My problem (besides an obvious slant to the negative right now) is that I don't think people are actively INTERESTED in solving the problems. I think there is a core of manipulators who are actively seeking to continue and even increase the troubles, all for their own gains. In the past, many of our problems were with misguided people, or unfortunate natural challenges, but currently I think we are dealing with soulless institutions, which we've allowed to gain the upper hand. We bow down to systems and organizations and follow them, without thinking about the long term at all, and those organizations don't care about us in the short term, but only about their own survival in the long term. To ensure that survival they are actively working to dumb down humanity.

All our improvements in technology have not educated us, but rather have made us fact mongers. We have at our fingertips (literally, via computer keyboards) all the facts and more, but we have no UNDERSTANDING. While youth may be able to recite facts about just about anything, finding one who actually understands how it all fits together and what it means is next to impossible.

I am not optimistic.

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Trab, I share your despair at all the very same things that you see.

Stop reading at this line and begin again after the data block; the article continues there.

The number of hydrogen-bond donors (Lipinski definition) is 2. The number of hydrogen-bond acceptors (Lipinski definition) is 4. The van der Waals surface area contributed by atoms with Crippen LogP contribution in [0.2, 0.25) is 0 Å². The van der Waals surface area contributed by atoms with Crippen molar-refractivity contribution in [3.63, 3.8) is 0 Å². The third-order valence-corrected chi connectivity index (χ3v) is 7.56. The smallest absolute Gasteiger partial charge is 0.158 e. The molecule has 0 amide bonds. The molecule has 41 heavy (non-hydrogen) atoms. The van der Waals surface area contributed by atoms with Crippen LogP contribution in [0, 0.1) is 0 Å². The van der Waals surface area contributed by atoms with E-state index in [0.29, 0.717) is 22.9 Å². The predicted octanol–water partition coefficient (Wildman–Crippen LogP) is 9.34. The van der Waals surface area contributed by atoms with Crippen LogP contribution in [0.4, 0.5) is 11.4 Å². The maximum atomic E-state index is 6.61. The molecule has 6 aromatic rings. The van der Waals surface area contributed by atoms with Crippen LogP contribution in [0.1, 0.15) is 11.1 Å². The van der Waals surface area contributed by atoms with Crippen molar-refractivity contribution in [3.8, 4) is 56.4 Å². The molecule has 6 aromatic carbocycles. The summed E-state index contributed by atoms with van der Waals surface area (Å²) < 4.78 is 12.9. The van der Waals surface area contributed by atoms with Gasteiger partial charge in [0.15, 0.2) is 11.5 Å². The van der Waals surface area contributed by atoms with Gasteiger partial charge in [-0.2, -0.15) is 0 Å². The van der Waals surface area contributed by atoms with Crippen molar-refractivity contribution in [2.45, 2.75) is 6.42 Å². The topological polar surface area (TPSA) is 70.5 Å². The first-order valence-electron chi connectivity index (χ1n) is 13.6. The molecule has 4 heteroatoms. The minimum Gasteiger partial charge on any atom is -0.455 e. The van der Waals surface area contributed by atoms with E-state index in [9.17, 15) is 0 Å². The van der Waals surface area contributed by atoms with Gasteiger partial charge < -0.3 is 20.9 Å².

It is because I see them that I won't give into the pessimism, it is because I see the pessimism that I have to constantly make the effort to be optimistic, that I have to take the rose coloured glasses off, and dare to see the bloodied horrors and inequities, and allow them to inspire me to do as much as I can to not contribute to more of the same horrors, and whatever I can, to alleviate the suffering they cause.

Some days I succeed, some days, not.

But every time I bring a smile to someone else's face, every time I laugh at my own stupidity, every time I dare to say "No, I will not feed the horrors," then I realise I am really saying Yes to life with all the goodness I can muster.

None of this is as important as pointing out to you that your concern for all these things, your telling us of your dismay, is in fact an act of optimism in itself, it is a matter of your concern, your compassion, and your love of life, and all that is good in it that you have found and think is being wasted. And with each of those you give me hope, make me optimistic because you dared to let us know how much they affect you. Why do you do that? Because you care. As long as someone, even if just one of us cares, all is not lost.

You are more optimistic than you think.

:icon_geek: